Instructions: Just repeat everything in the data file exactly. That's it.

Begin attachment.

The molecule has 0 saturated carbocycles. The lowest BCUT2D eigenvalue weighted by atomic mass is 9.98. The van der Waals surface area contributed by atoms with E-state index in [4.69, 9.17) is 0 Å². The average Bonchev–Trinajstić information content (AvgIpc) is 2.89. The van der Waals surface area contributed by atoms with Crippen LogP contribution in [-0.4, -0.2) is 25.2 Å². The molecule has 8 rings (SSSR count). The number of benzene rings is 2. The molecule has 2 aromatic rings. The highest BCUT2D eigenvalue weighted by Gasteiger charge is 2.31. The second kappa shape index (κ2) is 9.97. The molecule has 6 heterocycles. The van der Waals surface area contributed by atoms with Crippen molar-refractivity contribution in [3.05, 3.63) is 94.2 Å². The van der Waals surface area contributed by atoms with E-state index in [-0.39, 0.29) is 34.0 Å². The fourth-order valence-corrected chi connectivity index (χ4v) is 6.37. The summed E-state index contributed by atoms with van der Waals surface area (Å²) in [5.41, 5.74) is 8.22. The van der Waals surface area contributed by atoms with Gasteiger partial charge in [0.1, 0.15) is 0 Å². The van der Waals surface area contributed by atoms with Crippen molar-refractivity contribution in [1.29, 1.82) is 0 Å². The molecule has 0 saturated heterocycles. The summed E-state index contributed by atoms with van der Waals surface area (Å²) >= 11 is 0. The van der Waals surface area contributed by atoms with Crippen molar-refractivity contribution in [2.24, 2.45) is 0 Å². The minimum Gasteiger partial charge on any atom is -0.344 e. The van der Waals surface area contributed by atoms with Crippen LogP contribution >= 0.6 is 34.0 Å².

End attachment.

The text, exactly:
The molecule has 0 saturated carbocycles. The lowest BCUT2D eigenvalue weighted by atomic mass is 9.98. The van der Waals surface area contributed by atoms with E-state index in [4.69, 9.17) is 0 Å². The average Bonchev–Trinajstić information content (AvgIpc) is 2.89. The van der Waals surface area contributed by atoms with Crippen LogP contribution in [-0.4, -0.2) is 25.2 Å². The molecule has 8 rings (SSSR count). The number of benzene rings is 2. The molecule has 2 aromatic rings. The highest BCUT2D eigenvalue weighted by Gasteiger charge is 2.31. The second kappa shape index (κ2) is 9.97. The molecule has 6 heterocycles. The van der Waals surface area contributed by atoms with Crippen molar-refractivity contribution in [3.05, 3.63) is 94.2 Å². The van der Waals surface area contributed by atoms with E-state index in [-0.39, 0.29) is 34.0 Å². The fourth-order valence-corrected chi connectivity index (χ4v) is 6.37. The summed E-state index contributed by atoms with van der Waals surface area (Å²) in [5.41, 5.74) is 8.22. The van der Waals surface area contributed by atoms with Gasteiger partial charge in [0.1, 0.15) is 0 Å². The van der Waals surface area contributed by atoms with Crippen molar-refractivity contribution in [1.29, 1.82) is 0 Å². The molecule has 0 saturated heterocycles. The summed E-state index contributed by atoms with van der Waals surface area (Å²) >= 11 is 0. The van der Waals surface area contributed by atoms with Crippen molar-refractivity contribution in [2.24, 2.45) is 0 Å². The minimum Gasteiger partial charge on any atom is -0.344 e. The van der Waals surface area contributed by atoms with Crippen LogP contribution >= 0.6 is 34.0 Å².